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4 Stories about Substitutes as Heroes

Teacher Absences & Subs

Every day, substitutes enter classrooms across the country, ready to tackle new challenges and bring new learning opportunities to every student. And it takes a lot of courage to face a brand-new class of unfamiliar faces every single day, so we think that all substitutes are heroes.

But we’ve put together a list of substitutes who have gone above and beyond – from kidney donations to free lunch programs, read on to see the heroic feats these substitutes have accomplished.

Cindy Santos

To the Ernst family, Cindy Santos is more than a substitute teacher — she’s an angel.

Cindy first met Katelynn Ernst while working as a substitute at Richmond Elementary. And only two weeks later, Cindy was spurred to help after recognizing the kindergartner’s photograph on the Katelynn’s Kidney Journey Facebook page. After months of testing and waiting, she donated a kidney to Katelynn — freeing the little girl from needing 10 hours of dialysis and 12 medications every day.

The transplant was a success, and Cindy and Katelynn now celebrate their “kidney-versary” every year as close friends.

Kristina Buhrman

When Kristina Buhrman filled in as a substitute bus driver for Discovery Academy, she never expected to be a hero. But when the bus caught on fire on the highway, she had to act fast to save all 38 students on board.

She pulled over as flames appeared in the back of the bus, and led the students to safety across a steep ravine — all while on the phone with emergency dispatchers. As a result of her bravery and ability to stay calm, the Florida Highway Patrol awarded her a certificate of appreciation — recognition she considers unnecessary.

“I don’t necessarily feel that I did anything that anybody else wouldn’t do. I was just put in a place that I had to protect the kids that I’m there to protect and that’s what we do.” – Kristina Buhrman

Phyllis Shaughnessy

While working as a substitute, Phyllis Shaughnessy learned that cuts to her district’s lunch program meant that many low-income students would be going without lunch over the summer. Phyllis knew that local families wouldn’t be able to fill the gap left by summer meal program, and decided to take matters into her own hands.

She acquired a caterer’s license, started collecting donations on GoFundMe and began bringing lunches to over 200 children every morning, calling the program “Green Lantern Lunches” after the local restaurant that volunteered its kitchen. It’s been extremely successful: over the course of the program’s first summer, Phyllis and her team of volunteers delivered 10,003 lunches to children in need. The program has grown, with nearly 17,000 lunches delivered in the summer of 2016.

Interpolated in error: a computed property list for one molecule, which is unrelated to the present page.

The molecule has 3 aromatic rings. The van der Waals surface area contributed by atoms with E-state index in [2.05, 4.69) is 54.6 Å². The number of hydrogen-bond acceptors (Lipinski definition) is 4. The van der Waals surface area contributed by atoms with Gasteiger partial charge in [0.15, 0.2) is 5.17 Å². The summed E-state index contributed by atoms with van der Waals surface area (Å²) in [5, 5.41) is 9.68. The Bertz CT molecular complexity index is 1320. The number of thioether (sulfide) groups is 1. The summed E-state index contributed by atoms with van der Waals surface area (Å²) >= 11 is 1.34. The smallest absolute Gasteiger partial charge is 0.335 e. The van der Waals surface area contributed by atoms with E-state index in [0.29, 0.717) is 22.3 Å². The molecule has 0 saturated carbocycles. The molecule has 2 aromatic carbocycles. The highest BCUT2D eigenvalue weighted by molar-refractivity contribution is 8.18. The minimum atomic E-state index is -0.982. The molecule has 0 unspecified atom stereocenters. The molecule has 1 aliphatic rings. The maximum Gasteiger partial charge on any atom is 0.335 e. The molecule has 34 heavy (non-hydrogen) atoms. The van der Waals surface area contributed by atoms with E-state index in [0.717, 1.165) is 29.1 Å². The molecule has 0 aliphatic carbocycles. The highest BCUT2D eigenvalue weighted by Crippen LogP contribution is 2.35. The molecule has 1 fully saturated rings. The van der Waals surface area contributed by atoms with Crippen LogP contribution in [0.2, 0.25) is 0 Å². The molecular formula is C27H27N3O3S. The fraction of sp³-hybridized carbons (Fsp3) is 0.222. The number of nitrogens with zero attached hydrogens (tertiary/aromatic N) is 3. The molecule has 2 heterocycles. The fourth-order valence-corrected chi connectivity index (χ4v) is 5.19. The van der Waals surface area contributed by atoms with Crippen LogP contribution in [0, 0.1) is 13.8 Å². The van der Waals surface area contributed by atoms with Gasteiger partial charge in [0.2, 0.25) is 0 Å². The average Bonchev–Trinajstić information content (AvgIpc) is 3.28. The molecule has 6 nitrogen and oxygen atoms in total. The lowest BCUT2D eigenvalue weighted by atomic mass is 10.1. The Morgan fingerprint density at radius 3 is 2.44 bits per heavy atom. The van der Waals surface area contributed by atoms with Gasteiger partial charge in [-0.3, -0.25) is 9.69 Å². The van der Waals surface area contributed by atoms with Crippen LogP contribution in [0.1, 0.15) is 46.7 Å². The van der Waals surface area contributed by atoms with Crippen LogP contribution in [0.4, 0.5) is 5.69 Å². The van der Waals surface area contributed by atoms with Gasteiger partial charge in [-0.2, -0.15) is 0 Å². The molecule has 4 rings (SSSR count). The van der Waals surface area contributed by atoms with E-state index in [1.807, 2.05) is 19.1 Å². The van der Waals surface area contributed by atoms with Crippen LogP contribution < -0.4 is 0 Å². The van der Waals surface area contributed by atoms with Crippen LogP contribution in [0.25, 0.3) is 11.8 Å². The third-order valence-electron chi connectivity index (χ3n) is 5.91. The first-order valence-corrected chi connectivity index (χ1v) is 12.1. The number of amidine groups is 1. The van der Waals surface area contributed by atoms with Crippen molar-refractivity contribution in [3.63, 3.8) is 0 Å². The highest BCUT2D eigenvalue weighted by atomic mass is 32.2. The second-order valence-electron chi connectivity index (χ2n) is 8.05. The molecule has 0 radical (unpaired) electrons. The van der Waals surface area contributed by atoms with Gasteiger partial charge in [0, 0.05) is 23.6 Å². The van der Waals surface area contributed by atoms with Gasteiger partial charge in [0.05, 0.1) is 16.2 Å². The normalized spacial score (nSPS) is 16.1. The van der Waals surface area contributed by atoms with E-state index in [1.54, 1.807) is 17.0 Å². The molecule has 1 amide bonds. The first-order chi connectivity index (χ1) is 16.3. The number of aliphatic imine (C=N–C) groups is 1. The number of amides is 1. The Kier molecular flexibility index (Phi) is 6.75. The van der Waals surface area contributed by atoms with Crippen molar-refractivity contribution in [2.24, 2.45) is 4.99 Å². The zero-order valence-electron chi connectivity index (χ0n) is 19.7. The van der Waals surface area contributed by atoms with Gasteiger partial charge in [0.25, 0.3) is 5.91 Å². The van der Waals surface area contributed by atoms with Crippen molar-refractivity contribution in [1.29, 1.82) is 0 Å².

Keren Morrell-Kiernan

After losing her daughter to a MRSA infection in 2007, Keren Morrell-Kiernan coped with her grief by dedicating her life to helping children. She became a certified grief counselor, substitute teacher and founder of Shae’s Place, a safe haven for children where they can receive counseling, tutoring and homework help.

As a result of her hard work with Pascagoula School District’s students, she was honored with the Kelly Educational Staffing National Substitute Teacher of the Year Award. Shirley Hunter, a principal who has worked with Keren extensively, says:

“She is always a wonderful addition to our staff and always has a positive influence on the students and staff… She went above and beyond what a regular sub is expected to do. She was always ready, eager, and willing to help with duty, tutoring in-between planning time and classes. She was team player with our staff.”

Joshua Hallman, a second grader at Lake Elementary, agrees. He brought a bouquet of pink roses to Keren’s award ceremony as a way of showing his gratitude for the daily tutoring Keren provided him throughout an entire semester — bringing his reading proficiency from a 0.9 to a 2.0 and giving him confidence in his abilities.

Know of a substitute who should be on this list? Let us know on Twitter @FrontineEdu

Annie GrunwellAnnie Grunwell

Annie is a writer and part of the award-winning content team at Frontline Education. She's passionate about learning, exploring data and sharing knowledge. Her specialties include substitute management, the teacher shortage and best practices in human capital management.